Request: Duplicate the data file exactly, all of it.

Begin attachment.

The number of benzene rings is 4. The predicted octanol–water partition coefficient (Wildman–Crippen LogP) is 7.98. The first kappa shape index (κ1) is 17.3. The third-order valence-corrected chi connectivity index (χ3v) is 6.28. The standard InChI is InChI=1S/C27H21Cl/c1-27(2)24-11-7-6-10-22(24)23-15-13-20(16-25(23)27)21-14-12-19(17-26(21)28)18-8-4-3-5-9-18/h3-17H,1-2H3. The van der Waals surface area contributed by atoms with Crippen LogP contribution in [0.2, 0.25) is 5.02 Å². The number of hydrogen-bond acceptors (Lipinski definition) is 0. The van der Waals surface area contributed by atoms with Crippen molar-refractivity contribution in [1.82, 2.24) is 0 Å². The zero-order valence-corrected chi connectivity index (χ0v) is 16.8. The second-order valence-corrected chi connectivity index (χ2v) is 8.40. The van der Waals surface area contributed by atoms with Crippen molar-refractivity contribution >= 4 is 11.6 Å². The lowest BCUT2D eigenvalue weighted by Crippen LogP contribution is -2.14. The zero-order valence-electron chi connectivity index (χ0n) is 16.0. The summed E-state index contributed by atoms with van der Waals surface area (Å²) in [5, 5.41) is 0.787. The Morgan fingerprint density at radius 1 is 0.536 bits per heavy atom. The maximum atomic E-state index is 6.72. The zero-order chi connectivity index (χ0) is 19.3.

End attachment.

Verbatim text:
The number of benzene rings is 4. The predicted octanol–water partition coefficient (Wildman–Crippen LogP) is 7.98. The first kappa shape index (κ1) is 17.3. The third-order valence-corrected chi connectivity index (χ3v) is 6.28. The standard InChI is InChI=1S/C27H21Cl/c1-27(2)24-11-7-6-10-22(24)23-15-13-20(16-25(23)27)21-14-12-19(17-26(21)28)18-8-4-3-5-9-18/h3-17H,1-2H3. The van der Waals surface area contributed by atoms with Crippen LogP contribution in [0.2, 0.25) is 5.02 Å². The number of hydrogen-bond acceptors (Lipinski definition) is 0. The van der Waals surface area contributed by atoms with Crippen molar-refractivity contribution in [1.82, 2.24) is 0 Å². The zero-order valence-corrected chi connectivity index (χ0v) is 16.8. The second-order valence-corrected chi connectivity index (χ2v) is 8.40. The van der Waals surface area contributed by atoms with Crippen molar-refractivity contribution >= 4 is 11.6 Å². The lowest BCUT2D eigenvalue weighted by Crippen LogP contribution is -2.14. The zero-order valence-electron chi connectivity index (χ0n) is 16.0. The summed E-state index contributed by atoms with van der Waals surface area (Å²) in [5, 5.41) is 0.787. The Morgan fingerprint density at radius 1 is 0.536 bits per heavy atom. The maximum atomic E-state index is 6.72. The zero-order chi connectivity index (χ0) is 19.3.